Dish with enamel decoration

Historical period(s)
Jin dynasty, 13th century
Medium
Stoneware with white slip under colorless transparent glaze, enamels over glaze
Style
Cizhou ware
Dimensions
H x W: 3.2 x 12.9 cm (1 1/4 x 5 1/16 in)
Geography
China
Credit Line
Purchase — Charles Lang Freer Endowment
Collection
Freer Gallery of Art
Accession Number
F1956.23
On View Location
Currently not on view
Classification(s)
Ceramic, Vessel
Type

Dish

Keywords
China, chrysanthemum, Cizhou ware, Jin dynasty (1115 - 1234), stoneware, WWII-era provenance
Provenance

To 1956
Howard Hollis & Company, Cleveland, Ohio. [1]

From 1956
Freer Gallery of Art, purchased from Howard Hollis & Company, Cleveland, Ohio. [2]

Notes:

[1] Curatorial Remark 1 in the object record.

[2] See note 1.

Previous Owner(s)

Howard Hollis and Company

Label

This dish represents a technical breakthrough achieved by Cizhou potters around 1200.  Hitherto it had not been possible to combine the high-fired stoneware with bright decorative colors, which are best produced from low-fired glazes fluxed with lead.  The potters devised the method whereby the slipped stoneware covered with a transparent colorless glaze was fired to the normal high temperature, and the polychrome lead-glazed design painted on top of the glaze afterwards.  The piece was fired a second time to a lower temperature, sufficient to fuse the lead glaze to the prefired dish.  This technique assumed the utmost importance during the Ming (1368-1644) and Qing (1644-1911) dynasties.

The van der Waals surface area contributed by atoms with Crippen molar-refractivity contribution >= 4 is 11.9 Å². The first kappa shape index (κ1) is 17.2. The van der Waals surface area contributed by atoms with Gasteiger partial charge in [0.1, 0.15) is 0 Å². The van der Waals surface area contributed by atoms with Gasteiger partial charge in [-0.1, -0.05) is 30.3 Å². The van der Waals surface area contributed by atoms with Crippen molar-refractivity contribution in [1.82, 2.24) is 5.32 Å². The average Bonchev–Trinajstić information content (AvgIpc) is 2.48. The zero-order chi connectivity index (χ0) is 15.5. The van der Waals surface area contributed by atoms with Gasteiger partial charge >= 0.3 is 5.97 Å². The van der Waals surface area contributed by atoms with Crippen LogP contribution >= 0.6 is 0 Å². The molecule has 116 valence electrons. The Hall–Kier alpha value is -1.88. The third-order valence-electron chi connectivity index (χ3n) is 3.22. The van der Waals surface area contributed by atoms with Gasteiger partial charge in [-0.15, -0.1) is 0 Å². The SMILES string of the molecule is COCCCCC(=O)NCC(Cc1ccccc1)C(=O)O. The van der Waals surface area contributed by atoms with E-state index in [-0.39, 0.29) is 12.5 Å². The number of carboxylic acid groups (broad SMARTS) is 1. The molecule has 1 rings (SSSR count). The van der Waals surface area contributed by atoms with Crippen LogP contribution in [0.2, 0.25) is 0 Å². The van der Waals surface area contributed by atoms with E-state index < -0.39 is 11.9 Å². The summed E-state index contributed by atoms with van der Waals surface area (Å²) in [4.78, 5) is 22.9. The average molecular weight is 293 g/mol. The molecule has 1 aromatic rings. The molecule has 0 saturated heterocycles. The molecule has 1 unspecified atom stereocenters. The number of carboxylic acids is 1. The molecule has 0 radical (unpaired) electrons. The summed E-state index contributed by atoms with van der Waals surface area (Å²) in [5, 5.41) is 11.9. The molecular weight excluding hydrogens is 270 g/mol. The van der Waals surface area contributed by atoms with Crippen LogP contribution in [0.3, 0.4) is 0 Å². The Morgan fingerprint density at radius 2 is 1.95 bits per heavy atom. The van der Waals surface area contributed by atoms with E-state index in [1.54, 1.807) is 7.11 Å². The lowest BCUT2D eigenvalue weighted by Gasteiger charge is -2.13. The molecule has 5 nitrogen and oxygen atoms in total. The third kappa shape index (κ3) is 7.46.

Collection Area(s)
Chinese Art
Web Resources
Google Cultural Institute
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